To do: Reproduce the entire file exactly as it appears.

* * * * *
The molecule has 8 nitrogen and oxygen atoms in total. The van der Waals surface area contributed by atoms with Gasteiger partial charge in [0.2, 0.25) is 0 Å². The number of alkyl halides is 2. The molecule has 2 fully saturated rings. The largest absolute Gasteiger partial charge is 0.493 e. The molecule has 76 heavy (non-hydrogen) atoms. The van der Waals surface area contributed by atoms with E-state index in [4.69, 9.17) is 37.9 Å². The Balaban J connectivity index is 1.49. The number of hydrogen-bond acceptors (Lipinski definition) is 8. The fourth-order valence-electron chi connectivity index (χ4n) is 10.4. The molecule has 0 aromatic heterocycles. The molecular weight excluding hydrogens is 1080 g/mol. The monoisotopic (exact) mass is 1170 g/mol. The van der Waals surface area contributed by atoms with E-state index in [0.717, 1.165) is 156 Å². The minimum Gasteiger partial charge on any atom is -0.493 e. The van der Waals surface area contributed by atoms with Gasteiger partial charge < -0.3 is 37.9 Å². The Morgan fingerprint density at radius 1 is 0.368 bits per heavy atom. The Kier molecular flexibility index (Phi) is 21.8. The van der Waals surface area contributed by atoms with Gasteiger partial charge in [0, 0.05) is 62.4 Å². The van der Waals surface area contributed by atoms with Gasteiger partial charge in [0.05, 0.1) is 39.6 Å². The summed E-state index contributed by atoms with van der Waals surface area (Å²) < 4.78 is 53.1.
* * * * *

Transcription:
The molecule has 8 nitrogen and oxygen atoms in total. The van der Waals surface area contributed by atoms with Gasteiger partial charge in [0.2, 0.25) is 0 Å². The number of alkyl halides is 2. The molecule has 2 fully saturated rings. The largest absolute Gasteiger partial charge is 0.493 e. The molecule has 76 heavy (non-hydrogen) atoms. The van der Waals surface area contributed by atoms with E-state index in [4.69, 9.17) is 37.9 Å². The Balaban J connectivity index is 1.49. The number of hydrogen-bond acceptors (Lipinski definition) is 8. The fourth-order valence-electron chi connectivity index (χ4n) is 10.4. The molecule has 0 aromatic heterocycles. The molecular weight excluding hydrogens is 1080 g/mol. The monoisotopic (exact) mass is 1170 g/mol. The van der Waals surface area contributed by atoms with E-state index in [0.717, 1.165) is 156 Å². The minimum Gasteiger partial charge on any atom is -0.493 e. The van der Waals surface area contributed by atoms with Gasteiger partial charge < -0.3 is 37.9 Å². The Morgan fingerprint density at radius 1 is 0.368 bits per heavy atom. The Kier molecular flexibility index (Phi) is 21.8. The van der Waals surface area contributed by atoms with Gasteiger partial charge in [0, 0.05) is 62.4 Å². The van der Waals surface area contributed by atoms with Gasteiger partial charge in [0.05, 0.1) is 39.6 Å². The summed E-state index contributed by atoms with van der Waals surface area (Å²) < 4.78 is 53.1.